Greece raises huge sum through treasury bills auction

08:50, January 19, 2011      

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Greece completed another successful auction of three-month treasury bills on Tuesday, raising 650 million euros (869.8 million U.S. dollars) at an interest rate of 4.1 percent, according to the country's Public Debt Management Agency (PDMA).

PDMA and local analysts expressed satisfaction at the outcome of the latest sale in the Greek monthly short-term debt auction program. The agency aimed to raise 500 million euros (669.15 million dollars) and secured the same interest rate as a similar auction held last November.

In October 2010, Greek three-month treasury bills were sold at an interest rate of 3.75 percent. Last week, PDMA raised 1.95 billion euros (2.6 billion dollars) through the sale of six-month treasury bills at an interest rate of 4.9 percent.

It is less than the interest rate Greece secured for the long-term loans released gradually by the International Monetary Fund and European Union since last May, when the eurozone-member country narrowly escaped default.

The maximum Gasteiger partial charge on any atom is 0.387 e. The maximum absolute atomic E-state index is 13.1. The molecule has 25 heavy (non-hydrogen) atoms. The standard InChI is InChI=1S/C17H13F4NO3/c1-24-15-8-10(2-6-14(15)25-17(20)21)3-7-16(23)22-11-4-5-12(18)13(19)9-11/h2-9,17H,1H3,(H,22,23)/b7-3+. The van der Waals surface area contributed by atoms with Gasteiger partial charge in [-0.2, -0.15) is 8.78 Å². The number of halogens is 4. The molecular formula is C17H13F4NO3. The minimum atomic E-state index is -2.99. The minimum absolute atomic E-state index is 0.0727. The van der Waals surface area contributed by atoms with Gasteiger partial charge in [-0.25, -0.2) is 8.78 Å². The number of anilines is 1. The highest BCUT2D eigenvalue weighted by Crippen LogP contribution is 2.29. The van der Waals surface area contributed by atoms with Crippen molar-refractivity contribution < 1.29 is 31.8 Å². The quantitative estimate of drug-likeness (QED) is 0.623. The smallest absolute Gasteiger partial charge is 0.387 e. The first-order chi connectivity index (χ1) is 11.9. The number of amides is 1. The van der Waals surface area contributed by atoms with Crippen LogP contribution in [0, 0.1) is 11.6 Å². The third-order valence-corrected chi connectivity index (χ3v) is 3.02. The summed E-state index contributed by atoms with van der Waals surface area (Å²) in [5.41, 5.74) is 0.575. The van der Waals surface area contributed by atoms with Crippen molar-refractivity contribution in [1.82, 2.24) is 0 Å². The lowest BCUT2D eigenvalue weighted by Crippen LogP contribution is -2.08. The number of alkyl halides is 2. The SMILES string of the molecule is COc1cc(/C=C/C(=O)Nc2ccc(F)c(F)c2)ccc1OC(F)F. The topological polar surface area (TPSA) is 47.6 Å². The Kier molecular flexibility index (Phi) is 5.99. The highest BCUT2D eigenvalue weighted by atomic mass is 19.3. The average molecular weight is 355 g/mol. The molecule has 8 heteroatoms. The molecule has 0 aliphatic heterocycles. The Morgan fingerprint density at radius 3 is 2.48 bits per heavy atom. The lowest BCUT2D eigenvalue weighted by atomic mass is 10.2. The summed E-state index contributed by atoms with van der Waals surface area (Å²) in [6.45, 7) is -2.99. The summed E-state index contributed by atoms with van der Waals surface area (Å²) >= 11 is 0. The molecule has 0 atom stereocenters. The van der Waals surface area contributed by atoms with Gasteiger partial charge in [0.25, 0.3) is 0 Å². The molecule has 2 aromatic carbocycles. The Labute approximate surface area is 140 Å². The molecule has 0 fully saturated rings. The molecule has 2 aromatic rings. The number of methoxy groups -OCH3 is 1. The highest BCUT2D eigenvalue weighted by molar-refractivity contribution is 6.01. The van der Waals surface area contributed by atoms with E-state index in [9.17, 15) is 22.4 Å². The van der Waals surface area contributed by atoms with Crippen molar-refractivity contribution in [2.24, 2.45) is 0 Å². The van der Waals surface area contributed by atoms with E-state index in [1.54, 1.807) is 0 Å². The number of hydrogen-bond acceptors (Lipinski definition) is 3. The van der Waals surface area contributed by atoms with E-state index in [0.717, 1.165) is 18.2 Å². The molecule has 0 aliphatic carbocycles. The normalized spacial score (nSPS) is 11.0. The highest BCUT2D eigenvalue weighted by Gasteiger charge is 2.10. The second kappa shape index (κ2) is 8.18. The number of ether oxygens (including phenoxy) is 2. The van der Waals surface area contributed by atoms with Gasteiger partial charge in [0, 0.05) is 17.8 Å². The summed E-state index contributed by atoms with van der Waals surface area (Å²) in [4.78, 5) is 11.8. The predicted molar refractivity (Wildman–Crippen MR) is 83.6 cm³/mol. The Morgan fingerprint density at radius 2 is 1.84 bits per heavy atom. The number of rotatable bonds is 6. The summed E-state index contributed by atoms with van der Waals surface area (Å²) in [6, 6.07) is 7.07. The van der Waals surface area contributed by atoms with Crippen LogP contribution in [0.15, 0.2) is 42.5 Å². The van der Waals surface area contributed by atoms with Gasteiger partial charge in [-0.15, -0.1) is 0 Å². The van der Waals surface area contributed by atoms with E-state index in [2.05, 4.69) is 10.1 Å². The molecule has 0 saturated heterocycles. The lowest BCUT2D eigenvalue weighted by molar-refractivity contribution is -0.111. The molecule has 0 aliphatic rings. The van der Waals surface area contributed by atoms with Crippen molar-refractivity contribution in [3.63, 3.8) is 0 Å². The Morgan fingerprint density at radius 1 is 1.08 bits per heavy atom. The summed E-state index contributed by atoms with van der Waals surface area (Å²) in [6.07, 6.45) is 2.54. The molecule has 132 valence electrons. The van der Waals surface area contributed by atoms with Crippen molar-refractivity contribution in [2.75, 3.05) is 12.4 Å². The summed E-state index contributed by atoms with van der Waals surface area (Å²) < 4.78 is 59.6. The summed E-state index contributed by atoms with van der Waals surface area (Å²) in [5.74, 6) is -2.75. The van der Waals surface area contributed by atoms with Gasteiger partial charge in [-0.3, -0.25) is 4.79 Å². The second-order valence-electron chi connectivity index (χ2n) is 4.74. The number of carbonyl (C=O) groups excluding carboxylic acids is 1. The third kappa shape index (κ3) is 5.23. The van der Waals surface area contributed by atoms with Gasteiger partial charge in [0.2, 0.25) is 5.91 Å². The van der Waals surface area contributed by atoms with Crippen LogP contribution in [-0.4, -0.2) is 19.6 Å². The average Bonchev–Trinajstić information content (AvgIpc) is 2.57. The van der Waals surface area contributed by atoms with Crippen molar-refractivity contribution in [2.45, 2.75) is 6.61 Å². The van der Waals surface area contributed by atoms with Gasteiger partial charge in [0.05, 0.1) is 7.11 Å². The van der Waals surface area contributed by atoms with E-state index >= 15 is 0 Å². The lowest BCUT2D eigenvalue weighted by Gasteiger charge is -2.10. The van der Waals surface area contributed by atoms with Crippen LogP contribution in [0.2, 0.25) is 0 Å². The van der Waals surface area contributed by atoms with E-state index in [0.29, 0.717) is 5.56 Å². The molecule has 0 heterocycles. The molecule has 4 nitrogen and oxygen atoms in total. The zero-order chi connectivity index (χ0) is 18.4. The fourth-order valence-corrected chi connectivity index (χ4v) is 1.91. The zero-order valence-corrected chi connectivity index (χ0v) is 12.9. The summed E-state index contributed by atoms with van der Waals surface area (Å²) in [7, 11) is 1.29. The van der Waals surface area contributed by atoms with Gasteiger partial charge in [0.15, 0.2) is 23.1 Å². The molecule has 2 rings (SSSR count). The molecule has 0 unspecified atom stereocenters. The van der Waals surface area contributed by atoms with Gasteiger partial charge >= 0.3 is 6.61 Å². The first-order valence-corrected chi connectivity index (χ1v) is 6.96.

As Athens negotiates with European partners the extension of the repayment period of the multi-billion euros funds, Greek analysts note that the mass participation of foreign investors in Tuesday's auction, which reached almost 80 percent, reiterates the increasing confidence in the prospects of the ailing economy.

They point to the imminent improvement in the spread of Greek bonds compared to the German ones.

Other analysts on the other hand argue that the international markets seem to remain sceptical about whether Greece will manage to exit the crisis by 2014, according to the Greek government's plan.

They point to the latest downgrade of five Greek banks by credit rating agency Fitch in the past few hours. The credit ratings of the National Bank of Greece, Alpha Bank, Eurobank, Piraeus Bank and Agricultural Bank were downgraded from "BBB-" to "BB+" with a negative outlook, following a similar downgrade of the Greek state bonds to junk status last week.

Fitch and other credit rating firms acknowledge the progress achieved in Greece since May through fiscal austerity and structural reform measures, but express pessimism over the future environment.

Greek and European officials have criticized credit rating agencies of making "unfounded" decisions.

Source: Xinhua

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